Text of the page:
Column 404, Next State, identifies, for each Current State 402, the possible states that the software program 104 may next possess. For example, COMMON CONSOLE OPTIONS and LOADED are the Next States that the software program 104 may possess after a Current State 402 of START. In one aspect of the present invention, the test specification table 400 identifies all possible Next States. This enables the test engine 206 to determine all possible paths through the program 104. In another aspect of the invention, the user/operator may identify only certain Next States 404 to, for example, limit the test process to verify specific functionality.

Column 406, Prop, identifies the properties for an associated state transition. One of the properties, for example, is whether the Current State 402 is to be returned to at a later point in the test procedure, which may be desired when only certain paths through the software program 104 occur. The Current State is to be temporarily added to a call stack (not shown) or otherwise retained to enable the test engine 206 to return to it at a later point during the test procedure. To return to the last state placed in the call stack, the Next State 404 is set to RETURN. In the illustrative example, after the START Current State 402, COMMON CONSOLE OPTIONS is the Next State 404 and the START state is loaded into the call stack due to the indicated callable property 406. From the COMMON CONSOLE OPTIONS state the software program 104 transitions to the MOUNT OPTIONS state and the COMMON CONSOLE OPTIONS state is loaded into the call stack due to the indicated callable property 406. From the MOUNT OPTIONS state, the RETURN next state returns the software program to the last-entered state in the call stack, namely COMMON CONSOLE OPTIONS. From this state, the Next State 404 is also RETURN, which brings the software program 104 to the previous state in the call stack, namely the START state This provides the user/operator with significant flexibility in defining the test procedure contained in the test specification.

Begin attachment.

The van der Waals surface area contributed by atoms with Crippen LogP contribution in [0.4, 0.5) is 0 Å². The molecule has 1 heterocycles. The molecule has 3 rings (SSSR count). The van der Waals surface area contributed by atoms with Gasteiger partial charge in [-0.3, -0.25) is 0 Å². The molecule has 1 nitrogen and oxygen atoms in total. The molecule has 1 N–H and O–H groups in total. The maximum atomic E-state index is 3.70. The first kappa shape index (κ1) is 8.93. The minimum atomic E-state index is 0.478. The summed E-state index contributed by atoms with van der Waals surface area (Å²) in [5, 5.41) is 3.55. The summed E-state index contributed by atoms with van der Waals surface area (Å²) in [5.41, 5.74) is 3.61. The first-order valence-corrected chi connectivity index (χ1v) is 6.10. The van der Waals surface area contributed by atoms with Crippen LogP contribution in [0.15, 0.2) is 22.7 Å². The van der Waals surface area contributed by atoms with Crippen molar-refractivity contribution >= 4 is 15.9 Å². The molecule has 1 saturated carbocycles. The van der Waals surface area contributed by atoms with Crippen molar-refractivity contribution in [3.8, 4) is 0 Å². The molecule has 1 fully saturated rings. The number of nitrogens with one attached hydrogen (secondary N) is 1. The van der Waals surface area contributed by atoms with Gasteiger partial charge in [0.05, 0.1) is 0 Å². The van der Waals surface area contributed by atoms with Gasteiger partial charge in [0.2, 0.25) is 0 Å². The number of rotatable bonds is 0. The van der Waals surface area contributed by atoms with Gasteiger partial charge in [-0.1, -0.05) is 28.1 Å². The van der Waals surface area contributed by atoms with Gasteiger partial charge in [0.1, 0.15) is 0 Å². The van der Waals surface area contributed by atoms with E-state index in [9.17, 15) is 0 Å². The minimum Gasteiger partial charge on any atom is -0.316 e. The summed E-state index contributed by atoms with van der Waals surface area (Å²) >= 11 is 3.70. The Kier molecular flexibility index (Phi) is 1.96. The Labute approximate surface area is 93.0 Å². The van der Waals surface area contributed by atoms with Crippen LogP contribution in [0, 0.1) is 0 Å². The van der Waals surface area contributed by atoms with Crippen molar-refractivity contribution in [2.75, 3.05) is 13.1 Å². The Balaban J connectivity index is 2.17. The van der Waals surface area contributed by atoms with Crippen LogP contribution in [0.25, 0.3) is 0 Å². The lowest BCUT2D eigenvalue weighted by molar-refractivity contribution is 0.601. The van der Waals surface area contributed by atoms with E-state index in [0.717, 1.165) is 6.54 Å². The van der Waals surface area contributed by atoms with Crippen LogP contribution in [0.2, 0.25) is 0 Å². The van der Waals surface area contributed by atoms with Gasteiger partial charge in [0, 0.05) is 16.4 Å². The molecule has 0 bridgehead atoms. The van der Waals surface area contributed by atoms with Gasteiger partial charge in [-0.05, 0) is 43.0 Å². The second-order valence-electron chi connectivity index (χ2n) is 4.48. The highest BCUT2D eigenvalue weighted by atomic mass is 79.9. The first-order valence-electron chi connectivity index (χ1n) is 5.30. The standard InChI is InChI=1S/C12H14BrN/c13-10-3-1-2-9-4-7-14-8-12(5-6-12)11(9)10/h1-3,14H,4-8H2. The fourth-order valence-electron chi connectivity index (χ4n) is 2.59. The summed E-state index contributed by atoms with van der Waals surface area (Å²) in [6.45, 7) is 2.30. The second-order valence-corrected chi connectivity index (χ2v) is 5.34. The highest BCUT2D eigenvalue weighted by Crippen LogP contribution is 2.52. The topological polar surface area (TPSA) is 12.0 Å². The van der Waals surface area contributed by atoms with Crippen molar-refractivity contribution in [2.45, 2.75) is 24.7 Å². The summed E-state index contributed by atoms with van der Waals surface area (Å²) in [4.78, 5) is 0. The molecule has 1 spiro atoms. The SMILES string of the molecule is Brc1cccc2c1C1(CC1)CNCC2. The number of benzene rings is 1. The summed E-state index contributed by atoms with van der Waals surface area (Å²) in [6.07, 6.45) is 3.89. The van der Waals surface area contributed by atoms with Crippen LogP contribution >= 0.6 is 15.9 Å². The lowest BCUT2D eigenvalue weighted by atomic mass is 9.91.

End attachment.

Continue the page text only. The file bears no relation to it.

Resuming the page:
Another property identified in the Prop column 406 indicates whether the Test Function 408 associated with the Next State 404 is a safe ("S") or destructive (0) test function. A safe test function will not cause loss of data to the software program 104 or other programs in the environment. Destructive tests may be, for example, tests which delete file information or which are executed purposely to destroy data in order to test data recovery functions. The user/operator is provided with the capability, through the user interface 209, to select whether the destructive portions of a test specification 204 will be performed when it is executed by the test engine 206.

In addition to the RETURN state, other states have specific, predetermined functions to assist in providing flexibility to the user/operator. For example, in the illustrative embodiment, the INIT state is executed only once at the beginning of the test procedure. This state is used to establish the environment for the software program 104. Also, the START state is always the first state after the INIT state. When the END state becomes the Next State 404, the current path or test case is completed. If testing continues after an END state, it will continue with a START state to start the verification of a new path through the program 104.